Shiny Shelf

SHINY ADVENT: The Simpsons

By J Clive Matthews on 17 December 2006

On 17 December 1989, the first half-hour episode of ‘The Simpsons’ aired in the US, kicking off a sitcom of unprecedented popularity and one of the defining TV shows of the last decade and a half. As the broadcast date would suggest, it was a Christmas episode – titled ‘The Simpsons Christmas Special’ – and anyone would think that it was perfectly planned, much like the David Tennant run of ‘Doctor Who’.

As it happens, the fact that ‘The Simpsons’ opened with a Christmas Special was merely a happy accident, as the show was originally scheduled for earlier in the year, and the first broadcast episode was actually the eighth to be produced. Nonetheless, the festive spirit was a pretty much perfect opener, setting up many of the themes that have given the show its enduring popularity – albeit in the somewhat clunky style of an early season for a programme that has, for the most part, only got better with age.

For those who had missed the Simpsons’ little skits on The Tracey Ullman Show, the set-up of a blue-collar family down on their funds as the festive season approaches – with the hapless father ending up desperately getting a job as a (particularly grumpy) Father Christmas to earn enough to buy his family presents – introduced all the major characters in classic sitcom style. Bart gets a tattoo, Marge uses up the last of their money to get it removed, Lisa whines a lot, Maggie does very little, and Homer’s a picture of rage and despair.

It also, like many of the earlier episodes of the show, really isn’t very funny – Homer betting his paltry paycheck on a greyhound in a last-ditch effort to get up some cash being far more upsetting than pretty much any of his later get-rich-quick schemes. No zany antics this time around – no Homer joining the Smashing Pumpkins on tour, no becoming the mascot of the local baseball team, no Marge resignation to her husband going off on yet another of his little doomed quests – and also no Homer jacking in his job at the nuclear power plant, so hard up is the family. The greyhound loses, Homer’s dejected, the dog follows Homer home, and the family think that Santa’s Little Helper is his surprise gift. Classic cheesy Christmas denouement.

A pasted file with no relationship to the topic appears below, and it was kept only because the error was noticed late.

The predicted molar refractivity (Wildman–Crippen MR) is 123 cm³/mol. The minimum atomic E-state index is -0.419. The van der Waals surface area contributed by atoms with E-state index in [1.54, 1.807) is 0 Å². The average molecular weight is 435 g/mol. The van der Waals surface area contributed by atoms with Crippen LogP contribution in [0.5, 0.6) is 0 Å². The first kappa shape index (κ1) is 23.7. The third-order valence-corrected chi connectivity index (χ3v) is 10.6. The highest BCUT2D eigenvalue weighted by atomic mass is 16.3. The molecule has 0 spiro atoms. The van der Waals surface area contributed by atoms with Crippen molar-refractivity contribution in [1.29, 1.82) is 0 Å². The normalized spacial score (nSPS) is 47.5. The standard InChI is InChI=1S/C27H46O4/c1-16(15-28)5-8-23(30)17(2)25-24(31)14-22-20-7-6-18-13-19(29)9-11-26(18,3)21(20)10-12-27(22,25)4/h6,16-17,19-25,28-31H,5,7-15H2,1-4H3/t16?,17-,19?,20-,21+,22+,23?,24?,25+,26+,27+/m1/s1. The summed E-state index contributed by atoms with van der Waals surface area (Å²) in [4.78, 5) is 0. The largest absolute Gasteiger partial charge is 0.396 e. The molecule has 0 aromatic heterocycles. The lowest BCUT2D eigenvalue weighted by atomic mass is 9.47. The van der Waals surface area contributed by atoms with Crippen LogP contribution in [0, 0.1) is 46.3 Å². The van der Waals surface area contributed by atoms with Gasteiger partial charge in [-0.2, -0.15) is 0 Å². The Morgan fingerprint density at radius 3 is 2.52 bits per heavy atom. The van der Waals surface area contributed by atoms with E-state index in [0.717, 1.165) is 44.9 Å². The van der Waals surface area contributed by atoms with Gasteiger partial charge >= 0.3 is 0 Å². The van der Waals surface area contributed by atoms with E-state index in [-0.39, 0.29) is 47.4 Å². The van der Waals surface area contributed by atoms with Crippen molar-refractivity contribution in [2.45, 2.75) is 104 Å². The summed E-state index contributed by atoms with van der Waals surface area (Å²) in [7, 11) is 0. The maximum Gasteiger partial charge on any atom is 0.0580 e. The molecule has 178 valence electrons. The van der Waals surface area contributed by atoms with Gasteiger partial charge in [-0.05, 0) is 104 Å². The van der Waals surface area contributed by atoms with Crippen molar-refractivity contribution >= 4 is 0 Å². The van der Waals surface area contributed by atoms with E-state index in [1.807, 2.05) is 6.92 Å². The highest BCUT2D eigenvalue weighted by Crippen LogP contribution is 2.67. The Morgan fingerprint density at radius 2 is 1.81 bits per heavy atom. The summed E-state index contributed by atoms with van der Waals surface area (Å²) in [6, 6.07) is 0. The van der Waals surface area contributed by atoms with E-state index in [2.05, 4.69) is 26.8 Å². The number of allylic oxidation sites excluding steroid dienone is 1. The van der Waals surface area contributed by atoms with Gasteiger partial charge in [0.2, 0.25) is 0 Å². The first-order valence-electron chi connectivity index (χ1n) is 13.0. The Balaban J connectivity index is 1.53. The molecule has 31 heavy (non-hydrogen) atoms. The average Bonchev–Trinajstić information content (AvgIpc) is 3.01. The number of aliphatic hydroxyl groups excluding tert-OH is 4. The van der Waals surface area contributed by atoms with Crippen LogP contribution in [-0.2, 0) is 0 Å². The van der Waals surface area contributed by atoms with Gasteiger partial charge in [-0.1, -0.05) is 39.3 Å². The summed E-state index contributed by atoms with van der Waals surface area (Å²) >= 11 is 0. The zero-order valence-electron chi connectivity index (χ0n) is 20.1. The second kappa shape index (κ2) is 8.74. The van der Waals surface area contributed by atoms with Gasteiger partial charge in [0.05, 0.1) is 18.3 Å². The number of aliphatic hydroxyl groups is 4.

Although it may have been the later subversion of precisely this kind of stereotypical storyline that made ‘The Simpsons’ what it is today, without such by-the-numbers early episodes, the broad popularity of the show may well not have been built. ‘Family Guy’ may well have taken the ‘Simpsons’ formula and jacked it up a notch on the absurdity scale – but not only would ‘Family Guy’ never have seen the light of day without the groundwork laid by these early ‘Simpsons’ episodes, but also it’s simply never been as big a hit. Largely, most likely, due to its lack of this more traditional set-up process, that got people watching a show that ended up subversive who would never knowingly have watched a subversive show.

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By J Clive Matthews

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